"A Chorus Line" is the longest-running American musical in history, and no wonder. Since it opened in 1975, the show has pulled back the curtain on a wonderfully watch-able version of the American dream. Everyone who has fantasized about having their moment under the bright lights can relate to this Broadway classic, opening tonight at the Performing Arts Center.
"A Chorus Line" is the story of 17 dancers trying out for just eight roles in a big show. All their hopes and hard work hang on this audition.
But between musical numbers, director Zach has a few questions for those auditioning. He probes deeper into each character's hidden life and secret hopes.
The secret of this show's wild success might be its voyeurism; at moments the characters embarrass us, but it's impossible to look away.
By any measure, "A Chorus Line" is a formidable beast for a high school theater company to tackle. But director Kate Murray credits this year's talented crop of Martha's Vineyard Regional High School (MVRHS) students.
"I wanted to take a new risk with material and add the challenge of dance," she wrote in an online interview, adding that she had a huge number of talented girls at her disposal this year. "I wanted to highlight all of our talented students, male and female in an ensemble piece. It is also one of my favorite shows."
Somewhere between deity and creepy psychologist, Andrew Larsen hits just the right note in the all-important role of Zach, the inquiring director. Ben Williams feels real as Zach's assistant, Larry. Leandra Seward plays dance captain Sondra.
The most visible cast members, of course, are the auditioning dancers. Each has a story to tell, although some are more forthcoming than others. Shot through with surprising physical humor and grace, the character interviews are interspersed with songs everyone will recognize. Watch for Lydia Fischer's brassy Sheila, Nora Karasik's daffy Judy, and Ethan Valenti as Mike, the unlikely tap-dancer.
"A Chorus Line" demands a big cast, and under Kate Murray the Martha's Vineyard Regional High School Theater Department has swelled in numbers. Part of this must be due to the young director's rapport with her flock.
Directing demands extraordinary attention to detail, and rare is the director who can examine thrift-shop stretch pants, correct dance movements, and welcome super-late arrivals with equanimity, good humor, and calm. Kate Murray is that director.
Asked to account for the burgeoning ranks in the theater program, Ms. Murray emphasized the varied roles available to students. "I think it's the rounded and diverse experiences that the program offers all students, whether they are interested in performance, tech or production. It's a safe environment for them to express their feelings and creativity, and shine."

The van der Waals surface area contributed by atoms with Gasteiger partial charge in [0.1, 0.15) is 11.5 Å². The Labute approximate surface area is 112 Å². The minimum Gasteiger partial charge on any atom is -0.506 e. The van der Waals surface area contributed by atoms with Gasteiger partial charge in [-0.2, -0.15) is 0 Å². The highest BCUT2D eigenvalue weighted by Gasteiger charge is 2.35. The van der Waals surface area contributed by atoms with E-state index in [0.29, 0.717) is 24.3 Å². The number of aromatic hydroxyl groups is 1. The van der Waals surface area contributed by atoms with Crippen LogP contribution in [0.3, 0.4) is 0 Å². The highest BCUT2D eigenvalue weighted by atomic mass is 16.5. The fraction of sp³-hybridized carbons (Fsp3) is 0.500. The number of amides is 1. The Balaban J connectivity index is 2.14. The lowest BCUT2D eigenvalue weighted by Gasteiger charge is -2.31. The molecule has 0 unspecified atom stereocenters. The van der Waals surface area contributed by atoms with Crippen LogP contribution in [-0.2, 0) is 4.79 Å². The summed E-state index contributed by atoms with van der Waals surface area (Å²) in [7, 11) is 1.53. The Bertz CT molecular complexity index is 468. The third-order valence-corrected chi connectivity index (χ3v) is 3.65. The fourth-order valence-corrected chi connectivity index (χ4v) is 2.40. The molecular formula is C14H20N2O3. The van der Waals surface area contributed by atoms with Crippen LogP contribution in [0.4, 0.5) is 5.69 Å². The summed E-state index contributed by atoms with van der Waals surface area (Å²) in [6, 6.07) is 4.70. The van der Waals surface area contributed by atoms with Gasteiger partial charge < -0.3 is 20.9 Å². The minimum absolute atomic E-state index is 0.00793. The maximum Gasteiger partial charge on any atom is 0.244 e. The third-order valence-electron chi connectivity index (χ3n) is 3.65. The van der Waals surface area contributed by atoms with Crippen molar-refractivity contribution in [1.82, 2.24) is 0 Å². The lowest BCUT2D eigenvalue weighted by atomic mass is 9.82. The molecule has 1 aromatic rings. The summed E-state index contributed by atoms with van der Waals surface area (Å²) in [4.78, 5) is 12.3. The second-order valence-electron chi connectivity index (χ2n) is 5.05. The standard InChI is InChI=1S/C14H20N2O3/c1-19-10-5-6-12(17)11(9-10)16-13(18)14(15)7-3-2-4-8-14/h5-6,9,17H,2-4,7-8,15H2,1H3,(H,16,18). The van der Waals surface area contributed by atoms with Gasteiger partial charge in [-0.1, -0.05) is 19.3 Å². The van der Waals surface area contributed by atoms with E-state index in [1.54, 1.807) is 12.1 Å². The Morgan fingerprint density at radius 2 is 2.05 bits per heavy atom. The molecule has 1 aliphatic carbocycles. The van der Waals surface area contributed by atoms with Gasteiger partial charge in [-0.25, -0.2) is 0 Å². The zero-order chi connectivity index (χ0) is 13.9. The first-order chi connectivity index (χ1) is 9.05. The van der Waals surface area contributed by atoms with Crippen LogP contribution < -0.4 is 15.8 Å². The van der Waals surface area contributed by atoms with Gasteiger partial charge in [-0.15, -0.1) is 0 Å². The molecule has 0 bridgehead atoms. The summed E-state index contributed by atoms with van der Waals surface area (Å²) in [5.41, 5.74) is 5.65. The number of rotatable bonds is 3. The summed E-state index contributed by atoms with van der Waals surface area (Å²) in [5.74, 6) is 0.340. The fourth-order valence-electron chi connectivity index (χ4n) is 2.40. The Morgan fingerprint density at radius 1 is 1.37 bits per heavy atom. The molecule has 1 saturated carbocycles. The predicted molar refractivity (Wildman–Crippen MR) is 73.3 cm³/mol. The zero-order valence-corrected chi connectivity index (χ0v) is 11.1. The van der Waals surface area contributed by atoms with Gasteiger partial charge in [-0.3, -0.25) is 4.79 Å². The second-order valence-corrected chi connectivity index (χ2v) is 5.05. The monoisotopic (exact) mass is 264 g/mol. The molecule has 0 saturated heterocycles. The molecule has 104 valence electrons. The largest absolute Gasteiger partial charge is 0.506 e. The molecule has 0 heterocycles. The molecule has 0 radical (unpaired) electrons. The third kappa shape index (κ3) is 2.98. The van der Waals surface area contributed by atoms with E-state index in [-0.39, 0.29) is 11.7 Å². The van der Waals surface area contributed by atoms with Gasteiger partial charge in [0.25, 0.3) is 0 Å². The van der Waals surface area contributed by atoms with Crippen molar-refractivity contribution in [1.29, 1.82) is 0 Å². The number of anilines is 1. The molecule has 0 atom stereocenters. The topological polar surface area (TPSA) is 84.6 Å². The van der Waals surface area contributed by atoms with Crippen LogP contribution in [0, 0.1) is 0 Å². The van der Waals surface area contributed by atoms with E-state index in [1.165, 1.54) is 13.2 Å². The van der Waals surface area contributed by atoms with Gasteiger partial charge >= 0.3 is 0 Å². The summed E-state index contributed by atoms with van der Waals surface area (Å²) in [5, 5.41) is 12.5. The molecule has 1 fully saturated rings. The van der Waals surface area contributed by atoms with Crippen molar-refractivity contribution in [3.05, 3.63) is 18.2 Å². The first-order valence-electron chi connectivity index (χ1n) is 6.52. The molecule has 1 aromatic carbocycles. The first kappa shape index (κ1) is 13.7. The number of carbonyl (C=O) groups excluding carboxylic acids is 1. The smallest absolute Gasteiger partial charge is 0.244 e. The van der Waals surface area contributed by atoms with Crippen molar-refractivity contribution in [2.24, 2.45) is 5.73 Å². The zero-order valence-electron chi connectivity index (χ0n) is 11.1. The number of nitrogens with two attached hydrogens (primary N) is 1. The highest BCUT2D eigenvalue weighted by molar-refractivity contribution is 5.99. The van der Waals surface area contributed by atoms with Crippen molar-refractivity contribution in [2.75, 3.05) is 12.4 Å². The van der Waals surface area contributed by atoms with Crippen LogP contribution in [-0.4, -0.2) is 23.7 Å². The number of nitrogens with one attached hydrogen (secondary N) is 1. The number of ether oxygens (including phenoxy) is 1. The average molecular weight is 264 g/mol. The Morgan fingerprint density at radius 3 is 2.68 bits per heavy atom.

One place this production really shines is its music, with standbys like "Dance: Ten; Looks: Three" and "I Can Do That." Jan Wightman is vocal director and rehearsal pianist; Dan Murphy is band director, and Michael Tinus plays the bass.
"Sometimes these roles shift," notes Ms. Murray. "Jan and I start working months in advance, and we collaborate on the direction of spoken, sung and danced material to create a hopefully seamless production."
This production of "A Chorus Line" is rated PG-13. When the original hit the stage in the 1970s, its frank discussion of homosexuality was considered revolutionary.
"We discussed all of it during the first read-through and throughout the rehearsal process," Kate Murray explained. "I gave students and staff the option to share with me any elements that made them uncomfortable, and made decisions based on these interactions. Really, all of the 'questionable' material is stuff they hear and face on a daily basis in school," she points out.
Asked if she encouraged her cast to watch the film of "A Chorus Line," Ms. Murray responded vehemently. "No. I always tell them not to! Also, the movie is awful - a poor representation of the play. But I do not want them to copy any movie - we work on creating my vision as a director, and characters that are their own."
That unique vision will be on stage this weekend at the Performing Arts Center for four performances.
"A Chorus Line" Thursday, Feb. 14, at 7 pm; Friday, Feb. 15, at 7 pm; Saturday, Feb. 16, at 2 pm and 7 pm at Performing Arts Center, high school, Edgartown-Vineyard Haven Road, Oak Bluffs. $10; $7 for students and seniors. The show contains adult language and content and may not be suitable for children under 13.
Molly Martone is a contributing writer to The Times.